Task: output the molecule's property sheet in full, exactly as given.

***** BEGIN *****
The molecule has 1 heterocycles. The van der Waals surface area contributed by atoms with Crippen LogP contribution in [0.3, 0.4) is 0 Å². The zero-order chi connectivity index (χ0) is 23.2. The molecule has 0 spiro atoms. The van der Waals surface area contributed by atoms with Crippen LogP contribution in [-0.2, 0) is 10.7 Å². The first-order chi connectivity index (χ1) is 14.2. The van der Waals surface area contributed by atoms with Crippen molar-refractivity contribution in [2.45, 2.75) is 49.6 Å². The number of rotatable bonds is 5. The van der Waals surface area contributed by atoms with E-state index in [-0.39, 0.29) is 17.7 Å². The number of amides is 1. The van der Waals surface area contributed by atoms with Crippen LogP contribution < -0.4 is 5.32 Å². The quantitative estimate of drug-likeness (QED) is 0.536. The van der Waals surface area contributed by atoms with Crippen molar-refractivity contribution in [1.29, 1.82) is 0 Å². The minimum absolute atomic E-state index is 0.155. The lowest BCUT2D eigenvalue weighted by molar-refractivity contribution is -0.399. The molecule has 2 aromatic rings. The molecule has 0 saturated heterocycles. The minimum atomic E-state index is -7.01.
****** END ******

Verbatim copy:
The molecule has 1 heterocycles. The van der Waals surface area contributed by atoms with Crippen LogP contribution in [0.3, 0.4) is 0 Å². The zero-order chi connectivity index (χ0) is 23.2. The molecule has 0 spiro atoms. The van der Waals surface area contributed by atoms with Crippen LogP contribution in [-0.2, 0) is 10.7 Å². The first-order chi connectivity index (χ1) is 14.2. The van der Waals surface area contributed by atoms with Crippen molar-refractivity contribution in [2.45, 2.75) is 49.6 Å². The number of rotatable bonds is 5. The van der Waals surface area contributed by atoms with E-state index in [-0.39, 0.29) is 17.7 Å². The number of amides is 1. The van der Waals surface area contributed by atoms with Crippen LogP contribution < -0.4 is 5.32 Å². The quantitative estimate of drug-likeness (QED) is 0.536. The van der Waals surface area contributed by atoms with Crippen molar-refractivity contribution in [1.29, 1.82) is 0 Å². The minimum absolute atomic E-state index is 0.155. The lowest BCUT2D eigenvalue weighted by molar-refractivity contribution is -0.399. The molecule has 2 aromatic rings. The molecule has 0 saturated heterocycles. The minimum atomic E-state index is -7.01.